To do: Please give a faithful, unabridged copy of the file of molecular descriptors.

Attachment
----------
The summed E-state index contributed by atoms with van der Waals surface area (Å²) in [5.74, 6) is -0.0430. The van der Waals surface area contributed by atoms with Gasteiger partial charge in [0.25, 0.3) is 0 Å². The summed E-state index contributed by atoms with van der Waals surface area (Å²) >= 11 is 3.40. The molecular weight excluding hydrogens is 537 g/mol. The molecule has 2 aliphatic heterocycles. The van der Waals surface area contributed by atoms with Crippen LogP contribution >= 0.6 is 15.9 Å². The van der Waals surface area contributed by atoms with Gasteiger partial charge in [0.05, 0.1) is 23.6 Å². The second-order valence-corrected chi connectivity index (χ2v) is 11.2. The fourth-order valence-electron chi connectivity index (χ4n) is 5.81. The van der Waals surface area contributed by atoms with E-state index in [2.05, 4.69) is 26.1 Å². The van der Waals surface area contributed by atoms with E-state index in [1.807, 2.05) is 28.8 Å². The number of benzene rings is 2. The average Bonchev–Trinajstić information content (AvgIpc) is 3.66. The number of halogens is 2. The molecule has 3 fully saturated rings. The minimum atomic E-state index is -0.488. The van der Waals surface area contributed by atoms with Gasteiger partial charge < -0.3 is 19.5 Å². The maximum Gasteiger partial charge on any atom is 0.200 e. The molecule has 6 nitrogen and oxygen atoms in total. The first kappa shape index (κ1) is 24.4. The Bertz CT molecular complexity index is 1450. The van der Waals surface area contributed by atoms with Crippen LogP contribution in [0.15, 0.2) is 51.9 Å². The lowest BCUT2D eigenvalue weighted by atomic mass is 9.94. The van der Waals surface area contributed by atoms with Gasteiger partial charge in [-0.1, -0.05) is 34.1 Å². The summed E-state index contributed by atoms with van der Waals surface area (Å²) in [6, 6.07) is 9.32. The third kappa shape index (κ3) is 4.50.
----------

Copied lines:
The summed E-state index contributed by atoms with van der Waals surface area (Å²) in [5.74, 6) is -0.0430. The van der Waals surface area contributed by atoms with Gasteiger partial charge in [0.25, 0.3) is 0 Å². The summed E-state index contributed by atoms with van der Waals surface area (Å²) >= 11 is 3.40. The molecular weight excluding hydrogens is 537 g/mol. The molecule has 2 aliphatic heterocycles. The van der Waals surface area contributed by atoms with Crippen LogP contribution >= 0.6 is 15.9 Å². The van der Waals surface area contributed by atoms with Gasteiger partial charge in [0.05, 0.1) is 23.6 Å². The second-order valence-corrected chi connectivity index (χ2v) is 11.2. The fourth-order valence-electron chi connectivity index (χ4n) is 5.81. The van der Waals surface area contributed by atoms with E-state index in [2.05, 4.69) is 26.1 Å². The van der Waals surface area contributed by atoms with E-state index in [1.807, 2.05) is 28.8 Å². The number of benzene rings is 2. The average Bonchev–Trinajstić information content (AvgIpc) is 3.66. The number of halogens is 2. The molecule has 3 fully saturated rings. The minimum atomic E-state index is -0.488. The van der Waals surface area contributed by atoms with Gasteiger partial charge < -0.3 is 19.5 Å². The maximum Gasteiger partial charge on any atom is 0.200 e. The molecule has 6 nitrogen and oxygen atoms in total. The first kappa shape index (κ1) is 24.4. The Bertz CT molecular complexity index is 1450. The van der Waals surface area contributed by atoms with Crippen LogP contribution in [0.15, 0.2) is 51.9 Å². The lowest BCUT2D eigenvalue weighted by atomic mass is 9.94. The van der Waals surface area contributed by atoms with Gasteiger partial charge in [-0.1, -0.05) is 34.1 Å². The summed E-state index contributed by atoms with van der Waals surface area (Å²) in [6, 6.07) is 9.32. The third kappa shape index (κ3) is 4.50.